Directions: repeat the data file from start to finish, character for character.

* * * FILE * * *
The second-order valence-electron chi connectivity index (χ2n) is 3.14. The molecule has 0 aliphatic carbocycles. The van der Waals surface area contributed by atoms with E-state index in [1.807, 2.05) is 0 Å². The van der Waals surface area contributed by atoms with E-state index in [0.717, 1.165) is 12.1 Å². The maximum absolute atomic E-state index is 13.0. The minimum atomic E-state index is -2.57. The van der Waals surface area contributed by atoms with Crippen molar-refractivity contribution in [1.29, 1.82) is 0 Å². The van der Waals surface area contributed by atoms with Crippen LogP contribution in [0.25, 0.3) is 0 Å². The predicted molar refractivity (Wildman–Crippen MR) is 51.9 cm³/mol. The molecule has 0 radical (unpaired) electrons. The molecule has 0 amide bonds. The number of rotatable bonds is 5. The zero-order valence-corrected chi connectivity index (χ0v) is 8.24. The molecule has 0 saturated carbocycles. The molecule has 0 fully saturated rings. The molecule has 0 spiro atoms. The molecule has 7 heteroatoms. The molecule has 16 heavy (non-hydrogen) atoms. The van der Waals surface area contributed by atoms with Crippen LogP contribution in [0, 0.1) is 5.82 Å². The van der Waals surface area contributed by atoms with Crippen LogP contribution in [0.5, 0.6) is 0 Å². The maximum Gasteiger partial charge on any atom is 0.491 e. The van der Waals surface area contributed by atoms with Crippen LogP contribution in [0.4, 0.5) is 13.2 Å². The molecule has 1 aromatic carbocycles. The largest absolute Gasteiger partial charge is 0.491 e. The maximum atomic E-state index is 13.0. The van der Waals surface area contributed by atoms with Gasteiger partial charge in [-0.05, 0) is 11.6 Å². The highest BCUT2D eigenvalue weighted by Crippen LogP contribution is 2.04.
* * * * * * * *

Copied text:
The second-order valence-electron chi connectivity index (χ2n) is 3.14. The molecule has 0 aliphatic carbocycles. The van der Waals surface area contributed by atoms with E-state index in [1.807, 2.05) is 0 Å². The van der Waals surface area contributed by atoms with E-state index in [0.717, 1.165) is 12.1 Å². The maximum absolute atomic E-state index is 13.0. The minimum atomic E-state index is -2.57. The van der Waals surface area contributed by atoms with Crippen molar-refractivity contribution in [1.29, 1.82) is 0 Å². The van der Waals surface area contributed by atoms with Crippen LogP contribution in [0.25, 0.3) is 0 Å². The predicted molar refractivity (Wildman–Crippen MR) is 51.9 cm³/mol. The molecule has 0 radical (unpaired) electrons. The molecule has 0 amide bonds. The number of rotatable bonds is 5. The zero-order valence-corrected chi connectivity index (χ0v) is 8.24. The molecule has 0 saturated carbocycles. The molecule has 0 fully saturated rings. The molecule has 0 spiro atoms. The molecule has 7 heteroatoms. The molecule has 16 heavy (non-hydrogen) atoms. The van der Waals surface area contributed by atoms with Crippen LogP contribution in [0, 0.1) is 5.82 Å². The van der Waals surface area contributed by atoms with Crippen LogP contribution in [0.5, 0.6) is 0 Å². The maximum Gasteiger partial charge on any atom is 0.491 e. The van der Waals surface area contributed by atoms with Crippen LogP contribution in [0.4, 0.5) is 13.2 Å². The molecule has 1 aromatic carbocycles. The largest absolute Gasteiger partial charge is 0.491 e. The maximum atomic E-state index is 13.0. The van der Waals surface area contributed by atoms with Gasteiger partial charge in [-0.05, 0) is 11.6 Å². The highest BCUT2D eigenvalue weighted by Crippen LogP contribution is 2.04.